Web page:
Bid to unseal Princess Margaret’s will fails

family law

President of the Family Division Sir James Munby has rejected a bid to unseal the late Princess Margaret’s will.

The younger sister of Queen Elizabeth II, Princess Margaret died of a stroke in February 2002 at the age of 71. Her will was sealed in June of that year and its contents are not publicly known. The envelope which contains this document bears an inscription which reads:


At the Royal Courts of Justice in London, Sir James Munby explained that he had received an application to unseal it. The applicant, ‘Malika Benmusa’, set out why she wanted the document to be unsealed: she claimed her name had been changed as a child and that she believed “both names are in the will”.

In a brief and blunt judgment, the President of the Family Division declared that he had “no hesitation in concluding that [he] should strike out the applicant’s claim”. Sir James explained that the woman seeking to have the will unsealed had “not articulated any intelligible basis for her claim”.

What the woman presented as her evidence did not “assert [or] identify in any intelligible way … any link with HRH Princess Margaret or any link with her will” he said. Additionally, she had not “identified the grounds or the source or sources of the various beliefs upon which she relies” in her bid.

Sir James called the application “hopelessly defective” and rejected it outright.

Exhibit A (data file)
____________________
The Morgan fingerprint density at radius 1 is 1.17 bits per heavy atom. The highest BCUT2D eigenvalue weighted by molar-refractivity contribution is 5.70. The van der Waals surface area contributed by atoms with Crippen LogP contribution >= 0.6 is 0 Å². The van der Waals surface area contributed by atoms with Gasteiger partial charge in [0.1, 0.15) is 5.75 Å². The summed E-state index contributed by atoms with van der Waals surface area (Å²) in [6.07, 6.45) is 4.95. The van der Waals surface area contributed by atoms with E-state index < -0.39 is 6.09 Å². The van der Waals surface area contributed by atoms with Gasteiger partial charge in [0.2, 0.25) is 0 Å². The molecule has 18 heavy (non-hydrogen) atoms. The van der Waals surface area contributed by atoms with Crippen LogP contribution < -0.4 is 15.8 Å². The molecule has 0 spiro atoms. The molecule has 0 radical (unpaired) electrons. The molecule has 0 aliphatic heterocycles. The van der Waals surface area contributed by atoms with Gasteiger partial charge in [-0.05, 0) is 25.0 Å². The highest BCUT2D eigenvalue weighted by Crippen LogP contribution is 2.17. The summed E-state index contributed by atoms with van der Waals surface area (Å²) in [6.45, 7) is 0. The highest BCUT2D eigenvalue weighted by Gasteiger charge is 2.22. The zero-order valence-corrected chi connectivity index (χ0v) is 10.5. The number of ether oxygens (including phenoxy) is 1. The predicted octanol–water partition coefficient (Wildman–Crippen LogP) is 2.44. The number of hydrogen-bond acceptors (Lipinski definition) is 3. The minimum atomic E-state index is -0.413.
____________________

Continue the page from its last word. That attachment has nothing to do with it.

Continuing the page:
Read the full judgment here.

Photo by Justin Henry via Flickr under a Creative Commons licence.

Stowe Family Law Web Team

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Nick Thomas-Webster - March 16, 2017 at 10:42am

This will be to do with a child she had whilst young. Held in an institution in Redhill so eventually institutionalised. Must be still alive which is why they won’t allow details to be known publicly ?

Andrew - March 16, 2017 at 11:16am

The applicant who is mentioned in the judgment, who thought he was HRH’s illegitimate child (as we used to say), reminded me of “I’m Sorry, I Haven’t a Clue” and the mystery voice saying
Mr Brown thinks he is the Queen’s nephew.
Mr Brown thinks he is the Queen’s nephew.
There are, it appears, a lot of them about!

Andrew - March 16, 2017 at 11:47am

Yes, Nick. Of course. And NASA faked the moon landings. And Lord Lucan shot JFK from the grassy knoll. And Princess Di is on tour with Elvis and Shergar.

Dave - April 13, 2017 at 12:39am

The applicant needs to take legal advice when submitting applications, got to know what information to provide and how to word it to stand any chance of the application being granted.

Results of an independent DNA test and expert witness might be a good start (obviously).

Anyway, with the death being that long ago, I am sure the executors of the will will have found all the heirs to the will by now.

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